Some herps may survive for years without proper lighting and temperature range, however, with time, most will succumb to nutritional problems from deficiencies and imbalances. When a herp is suffering from NMBD, it will usually have very high levels of phosphorus in its system and low levels of calcium in the bloodstream. However, for a body to survive, it must maintain the blood calcium level within a very tight range, so it will usually pull calcium out of the tissues, with very deleterious effects to the bone structure, which will weaken over time. This weakening can result in spontaneous bone fractures from normal movements or bones may actually implode from the weight of the chest and abdomen weighing down the spinal column. This results in weakness or paralysis of the hind end usually.
I don’t know where you live, but I am assuming it is not the United States (your whilst gives you away). If you do live in the U.S., then you can ask your local vet if he or she will help you out by requesting a consultation with an experienced herp vet. Most of the large veterinary diagnostic laboratories offer consultations with specialists and experienced herp vets, and this is usually a free service. However, I am not aware if this service is offered by veterinary diagnostic labs in other countries, but if it is, this may be your best bet.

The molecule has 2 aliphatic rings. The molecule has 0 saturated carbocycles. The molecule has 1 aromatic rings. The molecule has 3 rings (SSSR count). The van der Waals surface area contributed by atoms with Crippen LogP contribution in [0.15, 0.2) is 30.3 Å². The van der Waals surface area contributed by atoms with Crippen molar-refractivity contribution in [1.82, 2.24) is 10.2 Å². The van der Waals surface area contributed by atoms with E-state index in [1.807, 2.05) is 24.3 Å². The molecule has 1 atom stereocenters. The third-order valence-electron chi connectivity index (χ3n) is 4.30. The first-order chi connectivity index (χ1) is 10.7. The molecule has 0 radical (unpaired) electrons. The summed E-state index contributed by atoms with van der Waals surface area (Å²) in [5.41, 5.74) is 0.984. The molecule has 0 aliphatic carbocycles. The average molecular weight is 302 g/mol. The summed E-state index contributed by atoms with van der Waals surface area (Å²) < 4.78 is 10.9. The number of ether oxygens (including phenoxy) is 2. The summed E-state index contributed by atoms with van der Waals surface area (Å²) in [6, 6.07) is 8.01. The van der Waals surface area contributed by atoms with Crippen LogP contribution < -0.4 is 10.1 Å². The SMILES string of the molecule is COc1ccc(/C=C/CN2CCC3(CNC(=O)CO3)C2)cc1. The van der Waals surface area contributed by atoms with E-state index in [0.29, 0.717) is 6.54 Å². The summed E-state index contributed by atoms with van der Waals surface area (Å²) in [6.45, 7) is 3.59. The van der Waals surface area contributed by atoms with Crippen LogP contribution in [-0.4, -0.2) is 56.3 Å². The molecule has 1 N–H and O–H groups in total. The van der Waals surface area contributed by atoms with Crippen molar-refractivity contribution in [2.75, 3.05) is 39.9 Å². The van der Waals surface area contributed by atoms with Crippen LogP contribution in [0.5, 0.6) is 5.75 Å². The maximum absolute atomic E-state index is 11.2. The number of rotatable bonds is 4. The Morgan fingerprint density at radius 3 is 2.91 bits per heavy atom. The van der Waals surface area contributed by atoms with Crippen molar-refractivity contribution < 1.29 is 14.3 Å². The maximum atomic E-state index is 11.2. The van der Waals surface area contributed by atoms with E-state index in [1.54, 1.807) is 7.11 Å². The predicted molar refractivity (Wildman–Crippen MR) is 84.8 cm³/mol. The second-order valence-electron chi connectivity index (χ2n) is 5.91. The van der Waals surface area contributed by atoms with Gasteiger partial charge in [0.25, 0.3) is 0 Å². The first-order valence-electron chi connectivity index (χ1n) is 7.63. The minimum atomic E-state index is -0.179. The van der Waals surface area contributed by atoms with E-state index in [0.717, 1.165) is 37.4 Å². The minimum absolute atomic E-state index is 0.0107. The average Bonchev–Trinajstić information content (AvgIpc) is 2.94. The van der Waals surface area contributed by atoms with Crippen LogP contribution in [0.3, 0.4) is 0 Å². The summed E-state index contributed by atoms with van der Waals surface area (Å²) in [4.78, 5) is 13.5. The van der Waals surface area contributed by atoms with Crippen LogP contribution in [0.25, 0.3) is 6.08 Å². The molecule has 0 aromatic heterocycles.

If your local vet doesn’t mind asking for help from an experienced herp vet, then, you can ask him to set up a consult. You can download this information, plus the other information on NMBD, for your vet to review prior to the consult. There are specific therapies for NMBD, and diagnostics for confirming that this is what your sungazer has. Radiographs (X-rays) often show a decreased density of the bones, and may show fractures. Blood tests may show increased phosphorus levels, and low to low-normal blood calcium levels, along with an increased alkaline phosphatase values. The consultant can explain how to take diagnostic radiographs, where to draw blood from and what treatment should be instituted, based on test results.